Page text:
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BY ALBERT AMATEAU | More than 30 Village businesses and property owners have signed onto a coalition that recognizes New York University’s right to expand but is calling for modifications of the proposed superblocks projects.
Villagers for a Sustainable Neighborhood began organizing last month and is led by Judy Paul, C.E.O. of the Washington Square Hotel. The group hopes that N.Y.U. will negotiate with businesses and elected officials to scale down its proposal to add 2.5 million square feet of development to its two superblocks between LaGuardia Place and Mercer St. from Houston to W. Third Sts.
“We recognize that N.Y.U. is going to expand and acknowledge that the university is good for the neighborhood, but there are problems with the expansion that need to be addressed,” said Paul, whose family has run the Washington Square Hotel at the northwest corner of Washington Square Park for 40 years.
“We hope we can find a common-sense solution that expands opportunities for local businesses, creates quality open space and adds infrastructure improvements that ensure that our neighborhood is not overwhelmed,” Paul said.
The coalition believes that the positions of Community Board 2, the Municipal Art Society and the New York Metro Chapter of the American Planning Association could provide a road map for a solution.
Reducing the density and height of the proposed new buildings, decreasing the proposed underground space for academic uses and protecting and improving usable public space in the superblocks would made the N.Y.U, project more in keeping with the historic character of the Village, a coalition statement says.
Villagers for a Sustainable Neighborhood is also suggesting that improving the subway stations at W. Fourth St. and at Broadway/Lafayette St. and paying the cost of a new public school would make the project respond more to the needs of the Village.
Barry Chatlawi, owner of Fashion Shoppe Express at 42 W. Eighth St. and a member of the coalition, said the university’s proposal to add several thousand feet of retail space to the “loft blocks” from W. Fourth St. to W. Eighth St. is unnecessary.
“We already have enough vacant commercial space in the neighborhood,” Chatlawi said.
Dan Barber, owner of Blue Hill restaurant at 75 Washington Place, acknowledged that N.Y.U. is an important part of the community.
“But I’m afraid their proposal without adjustments will be damaging to the Village,” Barber said.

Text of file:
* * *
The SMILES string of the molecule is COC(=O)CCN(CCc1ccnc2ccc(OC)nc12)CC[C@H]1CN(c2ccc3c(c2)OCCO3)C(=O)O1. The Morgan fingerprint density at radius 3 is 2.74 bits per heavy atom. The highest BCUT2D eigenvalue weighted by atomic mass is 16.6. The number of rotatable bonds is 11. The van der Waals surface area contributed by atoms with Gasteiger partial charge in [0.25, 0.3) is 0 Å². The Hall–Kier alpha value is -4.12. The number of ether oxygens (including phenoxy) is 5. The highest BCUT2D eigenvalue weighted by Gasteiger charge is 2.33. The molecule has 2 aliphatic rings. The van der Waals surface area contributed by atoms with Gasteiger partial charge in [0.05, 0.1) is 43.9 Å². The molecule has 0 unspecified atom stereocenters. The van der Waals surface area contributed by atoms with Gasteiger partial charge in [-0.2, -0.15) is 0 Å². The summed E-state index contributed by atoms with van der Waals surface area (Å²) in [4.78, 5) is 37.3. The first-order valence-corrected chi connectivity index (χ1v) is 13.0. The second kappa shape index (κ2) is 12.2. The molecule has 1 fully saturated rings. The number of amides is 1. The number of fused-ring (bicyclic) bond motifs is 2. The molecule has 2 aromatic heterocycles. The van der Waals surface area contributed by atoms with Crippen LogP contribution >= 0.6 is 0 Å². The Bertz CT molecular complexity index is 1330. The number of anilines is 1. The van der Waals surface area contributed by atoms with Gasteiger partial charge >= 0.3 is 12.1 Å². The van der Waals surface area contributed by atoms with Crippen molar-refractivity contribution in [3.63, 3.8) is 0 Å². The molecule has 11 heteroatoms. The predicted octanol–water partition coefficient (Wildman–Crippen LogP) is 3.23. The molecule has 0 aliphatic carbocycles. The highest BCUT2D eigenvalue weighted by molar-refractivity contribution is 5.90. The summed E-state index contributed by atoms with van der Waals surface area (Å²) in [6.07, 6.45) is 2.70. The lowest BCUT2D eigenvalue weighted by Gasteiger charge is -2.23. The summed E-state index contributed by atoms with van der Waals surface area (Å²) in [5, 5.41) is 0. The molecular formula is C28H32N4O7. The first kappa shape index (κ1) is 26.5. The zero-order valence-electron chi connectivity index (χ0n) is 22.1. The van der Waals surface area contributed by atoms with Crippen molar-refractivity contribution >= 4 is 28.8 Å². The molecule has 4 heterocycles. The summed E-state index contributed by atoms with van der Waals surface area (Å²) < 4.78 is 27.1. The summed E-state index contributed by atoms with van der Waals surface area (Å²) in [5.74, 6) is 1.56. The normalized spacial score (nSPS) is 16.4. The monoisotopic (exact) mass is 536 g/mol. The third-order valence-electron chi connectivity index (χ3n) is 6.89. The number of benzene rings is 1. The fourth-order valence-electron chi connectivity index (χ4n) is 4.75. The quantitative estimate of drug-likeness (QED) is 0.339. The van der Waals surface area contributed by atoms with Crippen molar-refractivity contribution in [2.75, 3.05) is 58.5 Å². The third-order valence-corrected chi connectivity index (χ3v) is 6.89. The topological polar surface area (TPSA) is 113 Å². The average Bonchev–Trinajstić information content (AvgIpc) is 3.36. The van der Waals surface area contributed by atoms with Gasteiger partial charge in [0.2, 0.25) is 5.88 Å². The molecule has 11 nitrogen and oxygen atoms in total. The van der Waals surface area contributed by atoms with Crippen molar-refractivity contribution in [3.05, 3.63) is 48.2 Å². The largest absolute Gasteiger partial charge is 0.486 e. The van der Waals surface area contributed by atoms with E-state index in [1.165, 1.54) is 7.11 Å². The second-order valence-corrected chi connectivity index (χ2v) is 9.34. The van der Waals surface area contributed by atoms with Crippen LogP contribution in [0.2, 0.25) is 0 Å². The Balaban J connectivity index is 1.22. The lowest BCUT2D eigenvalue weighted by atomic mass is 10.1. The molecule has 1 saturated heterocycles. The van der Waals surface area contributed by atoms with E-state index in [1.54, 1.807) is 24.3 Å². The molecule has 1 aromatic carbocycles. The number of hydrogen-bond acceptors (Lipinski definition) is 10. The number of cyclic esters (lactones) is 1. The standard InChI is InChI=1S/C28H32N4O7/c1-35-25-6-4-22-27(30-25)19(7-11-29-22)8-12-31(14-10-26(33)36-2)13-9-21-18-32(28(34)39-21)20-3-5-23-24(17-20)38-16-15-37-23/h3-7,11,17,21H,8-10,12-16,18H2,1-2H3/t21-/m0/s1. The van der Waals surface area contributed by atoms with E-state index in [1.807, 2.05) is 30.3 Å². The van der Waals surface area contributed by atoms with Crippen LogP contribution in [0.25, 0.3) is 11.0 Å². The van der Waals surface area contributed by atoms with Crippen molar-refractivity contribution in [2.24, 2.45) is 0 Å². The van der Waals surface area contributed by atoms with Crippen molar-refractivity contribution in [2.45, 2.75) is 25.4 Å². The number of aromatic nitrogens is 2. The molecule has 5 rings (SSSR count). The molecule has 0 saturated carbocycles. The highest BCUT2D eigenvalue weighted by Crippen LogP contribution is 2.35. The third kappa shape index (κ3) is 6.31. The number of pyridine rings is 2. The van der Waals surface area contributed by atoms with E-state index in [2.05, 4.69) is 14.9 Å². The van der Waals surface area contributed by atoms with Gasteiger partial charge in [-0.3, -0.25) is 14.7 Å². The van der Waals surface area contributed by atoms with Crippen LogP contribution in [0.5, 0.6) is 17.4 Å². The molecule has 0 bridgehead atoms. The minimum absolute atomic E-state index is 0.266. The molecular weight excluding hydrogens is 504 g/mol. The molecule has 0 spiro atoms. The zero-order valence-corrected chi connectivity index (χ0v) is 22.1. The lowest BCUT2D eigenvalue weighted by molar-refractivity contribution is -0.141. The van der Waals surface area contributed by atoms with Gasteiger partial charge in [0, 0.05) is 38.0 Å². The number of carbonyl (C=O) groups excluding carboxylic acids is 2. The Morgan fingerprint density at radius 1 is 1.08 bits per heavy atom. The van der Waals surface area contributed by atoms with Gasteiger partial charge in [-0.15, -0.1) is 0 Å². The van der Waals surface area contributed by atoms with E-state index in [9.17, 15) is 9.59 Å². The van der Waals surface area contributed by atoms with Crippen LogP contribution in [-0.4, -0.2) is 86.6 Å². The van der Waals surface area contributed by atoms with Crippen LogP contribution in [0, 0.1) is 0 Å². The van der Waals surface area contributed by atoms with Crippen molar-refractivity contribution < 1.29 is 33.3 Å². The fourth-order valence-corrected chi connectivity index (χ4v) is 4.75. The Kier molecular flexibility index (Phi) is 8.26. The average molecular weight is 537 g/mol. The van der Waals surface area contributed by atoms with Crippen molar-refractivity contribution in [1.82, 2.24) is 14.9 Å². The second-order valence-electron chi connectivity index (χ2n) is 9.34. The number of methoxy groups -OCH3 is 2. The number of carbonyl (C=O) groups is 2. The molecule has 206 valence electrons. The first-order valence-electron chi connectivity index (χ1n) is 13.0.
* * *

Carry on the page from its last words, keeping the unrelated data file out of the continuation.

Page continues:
Noam Dworman, owner of Comedy Cellar at 117 MacDougal St. for more than 20 years, said, “The quality of the neighborhood is no laughing mater. N.Y.U. should limit its expansion in keeping with what makes this neighborhood great.”
Dworman’s neighbor on MacDougal St., Rani Marom, owner of Café Wha?, said, “N.Y.U. is an important asset to the community and should be able to expand its campus, but they shouldn’t do it in a way that overwhelms the community and gets rid of open space.”
Vicki Sando, owner of Marumi Restaurant at 546 LaGuardia Place and an active coalition member, said, “As property and business owners in the Village, we believe the current N.Y.U. expansion plans are completely out of scale with the rest of the neighborhood. We look forward to partnering with other likeminded neighborhood folk to have a voice in this process.”
The new group is separate from the Greenwich Village-Chelsea Chamber of Commerce, whose president, Tony Juliano, last week joined construction union members at a rally in strong support of the N.Y.U. plan.
Tom Gray, the chamber’s executive director, speaking this week, said the chamber is sticking to its position. Referring to the new group’s call for compromise, he called it “divisive.”
“We are supportive and will continue to be supportive of the N.Y.U. plan,” Gray said. “But our feeling is this is divisive and pitting businesses against businesses — which doesn’t need to happen. I think we should continue to dialogue. I think it’s admirable that they’re generally supportive of the plan,” he said of Villagers for a Sustainable Neighborhood. “A lot of these businesses, they depend on the university traffic — and they’re going to grow with the university.”